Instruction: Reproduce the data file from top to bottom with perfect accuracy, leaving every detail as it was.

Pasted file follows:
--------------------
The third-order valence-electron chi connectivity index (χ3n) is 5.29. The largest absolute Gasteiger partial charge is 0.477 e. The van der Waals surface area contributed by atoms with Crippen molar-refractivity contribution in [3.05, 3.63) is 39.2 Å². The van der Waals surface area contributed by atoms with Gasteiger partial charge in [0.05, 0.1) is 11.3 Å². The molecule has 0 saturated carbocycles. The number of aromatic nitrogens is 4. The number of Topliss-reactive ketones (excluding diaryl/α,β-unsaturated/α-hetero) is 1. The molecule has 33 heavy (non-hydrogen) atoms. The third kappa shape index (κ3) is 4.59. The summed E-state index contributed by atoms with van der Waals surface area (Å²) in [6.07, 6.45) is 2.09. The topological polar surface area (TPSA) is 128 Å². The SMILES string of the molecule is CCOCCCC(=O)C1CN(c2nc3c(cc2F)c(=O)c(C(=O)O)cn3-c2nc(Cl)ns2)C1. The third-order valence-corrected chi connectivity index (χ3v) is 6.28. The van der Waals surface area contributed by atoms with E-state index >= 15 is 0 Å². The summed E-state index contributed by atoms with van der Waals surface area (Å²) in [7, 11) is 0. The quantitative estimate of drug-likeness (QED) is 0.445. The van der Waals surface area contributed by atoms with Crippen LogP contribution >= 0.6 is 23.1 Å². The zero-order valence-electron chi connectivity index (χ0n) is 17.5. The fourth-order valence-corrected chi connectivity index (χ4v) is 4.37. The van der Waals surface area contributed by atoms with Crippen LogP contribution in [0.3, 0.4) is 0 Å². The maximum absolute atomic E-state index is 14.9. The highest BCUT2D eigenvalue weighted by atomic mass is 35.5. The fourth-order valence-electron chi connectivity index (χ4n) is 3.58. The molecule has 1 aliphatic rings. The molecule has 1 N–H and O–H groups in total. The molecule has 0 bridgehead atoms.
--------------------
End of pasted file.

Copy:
The third-order valence-electron chi connectivity index (χ3n) is 5.29. The largest absolute Gasteiger partial charge is 0.477 e. The van der Waals surface area contributed by atoms with Crippen molar-refractivity contribution in [3.05, 3.63) is 39.2 Å². The van der Waals surface area contributed by atoms with Gasteiger partial charge in [0.05, 0.1) is 11.3 Å². The molecule has 0 saturated carbocycles. The number of aromatic nitrogens is 4. The number of Topliss-reactive ketones (excluding diaryl/α,β-unsaturated/α-hetero) is 1. The molecule has 33 heavy (non-hydrogen) atoms. The third kappa shape index (κ3) is 4.59. The summed E-state index contributed by atoms with van der Waals surface area (Å²) in [6.07, 6.45) is 2.09. The topological polar surface area (TPSA) is 128 Å². The SMILES string of the molecule is CCOCCCC(=O)C1CN(c2nc3c(cc2F)c(=O)c(C(=O)O)cn3-c2nc(Cl)ns2)C1. The third-order valence-corrected chi connectivity index (χ3v) is 6.28. The van der Waals surface area contributed by atoms with E-state index >= 15 is 0 Å². The summed E-state index contributed by atoms with van der Waals surface area (Å²) in [7, 11) is 0. The quantitative estimate of drug-likeness (QED) is 0.445. The van der Waals surface area contributed by atoms with Crippen LogP contribution >= 0.6 is 23.1 Å². The zero-order valence-electron chi connectivity index (χ0n) is 17.5. The fourth-order valence-corrected chi connectivity index (χ4v) is 4.37. The van der Waals surface area contributed by atoms with Crippen LogP contribution in [0.3, 0.4) is 0 Å². The maximum absolute atomic E-state index is 14.9. The highest BCUT2D eigenvalue weighted by atomic mass is 35.5. The fourth-order valence-electron chi connectivity index (χ4n) is 3.58. The molecule has 1 aliphatic rings. The molecule has 1 N–H and O–H groups in total. The molecule has 0 bridgehead atoms.